Mississippi (1935)

“There’s no excuse for a man not fighting!”

A pacifist (Bing Crosby) engaged to a southern belle (Gail Patrick) disappoints both Patrick and her father (Claude Gillingwater) by refusing to fight a duel with Patrick’s prior suitor (John Miljan), who she eventually marries. After accepting a job as a crooner on a performance ship run by Commodore Jackson (W.C. Fields), Crosby reunites with Patrick’s younger sister (Joan Bennett), who has not-so-secretly loved Crosby for many years — but will Crosby’s new identity as “The Singing Killer” (earned after he accidentally shoots a man in a fight) spoil their romance?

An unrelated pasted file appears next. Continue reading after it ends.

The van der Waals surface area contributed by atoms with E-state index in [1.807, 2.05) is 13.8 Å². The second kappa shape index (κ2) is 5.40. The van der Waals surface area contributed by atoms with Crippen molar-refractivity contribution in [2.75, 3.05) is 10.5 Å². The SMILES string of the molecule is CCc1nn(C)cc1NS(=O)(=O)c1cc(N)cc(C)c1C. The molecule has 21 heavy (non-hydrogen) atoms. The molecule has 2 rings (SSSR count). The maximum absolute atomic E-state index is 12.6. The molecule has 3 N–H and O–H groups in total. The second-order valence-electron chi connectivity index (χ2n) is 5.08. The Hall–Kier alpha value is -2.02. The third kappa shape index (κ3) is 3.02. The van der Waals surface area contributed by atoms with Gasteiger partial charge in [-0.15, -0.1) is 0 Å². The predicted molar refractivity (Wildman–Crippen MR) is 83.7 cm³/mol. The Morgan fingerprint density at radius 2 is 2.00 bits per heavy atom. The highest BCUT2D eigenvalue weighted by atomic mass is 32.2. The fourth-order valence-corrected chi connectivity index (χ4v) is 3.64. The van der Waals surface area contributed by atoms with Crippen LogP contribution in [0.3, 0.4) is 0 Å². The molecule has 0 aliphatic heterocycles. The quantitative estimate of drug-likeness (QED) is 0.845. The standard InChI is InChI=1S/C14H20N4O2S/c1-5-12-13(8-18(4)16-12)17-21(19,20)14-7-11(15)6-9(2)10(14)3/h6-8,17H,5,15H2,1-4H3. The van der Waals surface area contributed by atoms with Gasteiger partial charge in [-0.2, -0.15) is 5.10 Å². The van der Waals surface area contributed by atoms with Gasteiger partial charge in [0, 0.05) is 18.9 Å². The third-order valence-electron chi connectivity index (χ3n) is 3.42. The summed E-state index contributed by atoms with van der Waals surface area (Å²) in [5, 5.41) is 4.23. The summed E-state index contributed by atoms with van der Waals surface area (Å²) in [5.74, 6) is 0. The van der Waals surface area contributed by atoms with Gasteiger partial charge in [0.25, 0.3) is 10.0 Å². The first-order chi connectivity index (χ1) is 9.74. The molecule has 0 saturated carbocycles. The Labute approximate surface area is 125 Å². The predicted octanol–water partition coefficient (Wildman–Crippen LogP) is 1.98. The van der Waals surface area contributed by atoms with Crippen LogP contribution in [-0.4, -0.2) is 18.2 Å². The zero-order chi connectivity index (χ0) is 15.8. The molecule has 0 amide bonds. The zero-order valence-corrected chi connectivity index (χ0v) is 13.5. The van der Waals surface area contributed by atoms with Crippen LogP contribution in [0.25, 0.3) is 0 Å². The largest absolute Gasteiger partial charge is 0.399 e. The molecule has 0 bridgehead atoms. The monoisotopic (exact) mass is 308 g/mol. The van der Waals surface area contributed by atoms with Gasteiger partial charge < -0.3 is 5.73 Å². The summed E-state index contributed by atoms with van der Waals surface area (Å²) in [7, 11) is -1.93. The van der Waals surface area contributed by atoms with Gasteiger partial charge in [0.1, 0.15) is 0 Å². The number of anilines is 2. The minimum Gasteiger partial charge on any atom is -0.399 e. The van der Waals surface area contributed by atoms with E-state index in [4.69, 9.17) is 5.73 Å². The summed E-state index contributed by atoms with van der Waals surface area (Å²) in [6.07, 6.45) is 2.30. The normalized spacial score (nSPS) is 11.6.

Bing Crosby co-starred with W.C. Fields for the first and only time in this Rodgers & Hart musical — an adaptation of Booth Tarkington’s novel Magnolia — which showcases Crosby singing a number of ditties, W.C. Fields doing his comedic shtick, and offensive depictions of post-Civil War African-Americans (including a group of singing children referred to as the “Pickaninnies”). Blonde Bennett’s pining for Crosby in earlier scenes (as he’s busy romancing her beautiful but inflexible sister through music) quickly gets tiresome, and we simply find ourselves waiting for the moment when they will finally have their chance to realize they’re destined for one another. The mistaken identity plot is pretty silly, too, making this one only must-see for either Crosby or Fields completists.

Redeeming Qualities and Moments:

  • A few humorous moments with Fields

Must See?
No. Listed as a film with Historical Importance in the back of Peary’s book, though I’m not sure why.


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